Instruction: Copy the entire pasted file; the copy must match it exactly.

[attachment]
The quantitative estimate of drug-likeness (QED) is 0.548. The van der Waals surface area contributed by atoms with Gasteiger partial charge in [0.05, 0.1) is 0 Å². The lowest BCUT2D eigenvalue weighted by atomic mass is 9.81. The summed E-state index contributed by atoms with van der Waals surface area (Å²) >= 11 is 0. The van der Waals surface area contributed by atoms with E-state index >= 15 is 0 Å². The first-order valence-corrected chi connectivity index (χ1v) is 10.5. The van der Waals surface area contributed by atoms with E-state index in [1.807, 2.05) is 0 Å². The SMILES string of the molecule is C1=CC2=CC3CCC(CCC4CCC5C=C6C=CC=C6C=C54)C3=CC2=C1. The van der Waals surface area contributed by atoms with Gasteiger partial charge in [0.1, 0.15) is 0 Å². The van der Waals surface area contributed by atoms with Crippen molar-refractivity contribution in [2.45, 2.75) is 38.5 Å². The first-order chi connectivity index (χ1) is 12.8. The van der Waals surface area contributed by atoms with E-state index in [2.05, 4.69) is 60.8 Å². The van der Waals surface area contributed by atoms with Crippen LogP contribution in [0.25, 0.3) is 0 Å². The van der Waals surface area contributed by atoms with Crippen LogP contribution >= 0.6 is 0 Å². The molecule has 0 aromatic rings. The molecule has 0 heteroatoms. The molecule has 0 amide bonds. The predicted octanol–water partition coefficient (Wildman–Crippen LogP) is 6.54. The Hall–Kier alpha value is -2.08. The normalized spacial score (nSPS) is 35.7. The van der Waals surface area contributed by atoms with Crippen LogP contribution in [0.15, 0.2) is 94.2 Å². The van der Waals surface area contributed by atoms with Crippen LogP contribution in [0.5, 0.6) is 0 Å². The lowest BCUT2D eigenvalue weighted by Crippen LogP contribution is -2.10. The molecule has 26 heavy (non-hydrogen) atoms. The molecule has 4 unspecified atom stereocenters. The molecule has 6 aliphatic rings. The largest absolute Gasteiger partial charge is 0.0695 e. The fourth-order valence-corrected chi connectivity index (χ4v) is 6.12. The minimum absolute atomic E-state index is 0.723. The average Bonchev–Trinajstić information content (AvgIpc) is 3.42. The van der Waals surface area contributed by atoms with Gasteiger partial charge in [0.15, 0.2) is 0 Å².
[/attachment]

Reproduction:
The quantitative estimate of drug-likeness (QED) is 0.548. The van der Waals surface area contributed by atoms with Gasteiger partial charge in [0.05, 0.1) is 0 Å². The lowest BCUT2D eigenvalue weighted by atomic mass is 9.81. The summed E-state index contributed by atoms with van der Waals surface area (Å²) >= 11 is 0. The van der Waals surface area contributed by atoms with E-state index >= 15 is 0 Å². The first-order valence-corrected chi connectivity index (χ1v) is 10.5. The van der Waals surface area contributed by atoms with E-state index in [1.807, 2.05) is 0 Å². The SMILES string of the molecule is C1=CC2=CC3CCC(CCC4CCC5C=C6C=CC=C6C=C54)C3=CC2=C1. The van der Waals surface area contributed by atoms with Gasteiger partial charge in [0.1, 0.15) is 0 Å². The van der Waals surface area contributed by atoms with Crippen molar-refractivity contribution in [2.45, 2.75) is 38.5 Å². The first-order chi connectivity index (χ1) is 12.8. The van der Waals surface area contributed by atoms with E-state index in [2.05, 4.69) is 60.8 Å². The van der Waals surface area contributed by atoms with Crippen LogP contribution in [0.25, 0.3) is 0 Å². The van der Waals surface area contributed by atoms with Crippen LogP contribution >= 0.6 is 0 Å². The molecule has 0 aromatic rings. The molecule has 0 heteroatoms. The molecule has 0 amide bonds. The predicted octanol–water partition coefficient (Wildman–Crippen LogP) is 6.54. The Hall–Kier alpha value is -2.08. The normalized spacial score (nSPS) is 35.7. The van der Waals surface area contributed by atoms with Crippen LogP contribution in [0.15, 0.2) is 94.2 Å². The van der Waals surface area contributed by atoms with Crippen LogP contribution in [0.5, 0.6) is 0 Å². The lowest BCUT2D eigenvalue weighted by Crippen LogP contribution is -2.10. The molecule has 26 heavy (non-hydrogen) atoms. The molecule has 4 unspecified atom stereocenters. The molecule has 6 aliphatic rings. The largest absolute Gasteiger partial charge is 0.0695 e. The fourth-order valence-corrected chi connectivity index (χ4v) is 6.12. The minimum absolute atomic E-state index is 0.723. The average Bonchev–Trinajstić information content (AvgIpc) is 3.42. The van der Waals surface area contributed by atoms with Gasteiger partial charge in [0.15, 0.2) is 0 Å².